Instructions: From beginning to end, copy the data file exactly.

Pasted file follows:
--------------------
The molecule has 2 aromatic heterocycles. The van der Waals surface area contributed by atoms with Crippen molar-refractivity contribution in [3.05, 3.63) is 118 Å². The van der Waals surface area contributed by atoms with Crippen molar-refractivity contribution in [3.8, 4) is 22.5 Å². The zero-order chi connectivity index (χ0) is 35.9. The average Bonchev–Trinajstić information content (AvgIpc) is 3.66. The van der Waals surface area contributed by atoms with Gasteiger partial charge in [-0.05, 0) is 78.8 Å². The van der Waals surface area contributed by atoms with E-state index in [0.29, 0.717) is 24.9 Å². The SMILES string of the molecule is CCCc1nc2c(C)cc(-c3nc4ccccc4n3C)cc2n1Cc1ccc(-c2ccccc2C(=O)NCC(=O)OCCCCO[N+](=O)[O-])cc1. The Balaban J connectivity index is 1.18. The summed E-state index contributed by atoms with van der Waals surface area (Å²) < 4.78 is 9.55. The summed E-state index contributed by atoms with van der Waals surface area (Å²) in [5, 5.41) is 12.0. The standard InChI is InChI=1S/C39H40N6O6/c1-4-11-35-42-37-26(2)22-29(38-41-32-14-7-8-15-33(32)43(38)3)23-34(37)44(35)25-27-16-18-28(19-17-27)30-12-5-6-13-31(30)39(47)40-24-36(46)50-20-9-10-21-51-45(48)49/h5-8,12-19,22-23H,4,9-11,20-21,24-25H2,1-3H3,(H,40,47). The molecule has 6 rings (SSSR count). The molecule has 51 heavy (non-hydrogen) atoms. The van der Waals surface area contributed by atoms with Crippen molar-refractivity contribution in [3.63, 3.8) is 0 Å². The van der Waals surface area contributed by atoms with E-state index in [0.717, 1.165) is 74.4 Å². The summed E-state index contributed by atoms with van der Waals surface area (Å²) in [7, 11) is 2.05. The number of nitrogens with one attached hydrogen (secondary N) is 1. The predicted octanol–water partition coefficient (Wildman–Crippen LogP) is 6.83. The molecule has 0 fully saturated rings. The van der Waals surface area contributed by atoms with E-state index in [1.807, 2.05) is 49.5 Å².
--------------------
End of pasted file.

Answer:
The molecule has 2 aromatic heterocycles. The van der Waals surface area contributed by atoms with Crippen molar-refractivity contribution in [3.05, 3.63) is 118 Å². The van der Waals surface area contributed by atoms with Crippen molar-refractivity contribution in [3.8, 4) is 22.5 Å². The zero-order chi connectivity index (χ0) is 35.9. The average Bonchev–Trinajstić information content (AvgIpc) is 3.66. The van der Waals surface area contributed by atoms with Gasteiger partial charge in [-0.05, 0) is 78.8 Å². The van der Waals surface area contributed by atoms with E-state index in [0.29, 0.717) is 24.9 Å². The SMILES string of the molecule is CCCc1nc2c(C)cc(-c3nc4ccccc4n3C)cc2n1Cc1ccc(-c2ccccc2C(=O)NCC(=O)OCCCCO[N+](=O)[O-])cc1. The Balaban J connectivity index is 1.18. The summed E-state index contributed by atoms with van der Waals surface area (Å²) < 4.78 is 9.55. The summed E-state index contributed by atoms with van der Waals surface area (Å²) in [5, 5.41) is 12.0. The standard InChI is InChI=1S/C39H40N6O6/c1-4-11-35-42-37-26(2)22-29(38-41-32-14-7-8-15-33(32)43(38)3)23-34(37)44(35)25-27-16-18-28(19-17-27)30-12-5-6-13-31(30)39(47)40-24-36(46)50-20-9-10-21-51-45(48)49/h5-8,12-19,22-23H,4,9-11,20-21,24-25H2,1-3H3,(H,40,47). The molecule has 6 rings (SSSR count). The molecule has 51 heavy (non-hydrogen) atoms. The van der Waals surface area contributed by atoms with Crippen molar-refractivity contribution in [3.63, 3.8) is 0 Å². The van der Waals surface area contributed by atoms with E-state index in [0.717, 1.165) is 74.4 Å². The summed E-state index contributed by atoms with van der Waals surface area (Å²) in [7, 11) is 2.05. The number of nitrogens with one attached hydrogen (secondary N) is 1. The predicted octanol–water partition coefficient (Wildman–Crippen LogP) is 6.83. The molecule has 0 fully saturated rings. The van der Waals surface area contributed by atoms with E-state index in [1.807, 2.05) is 49.5 Å².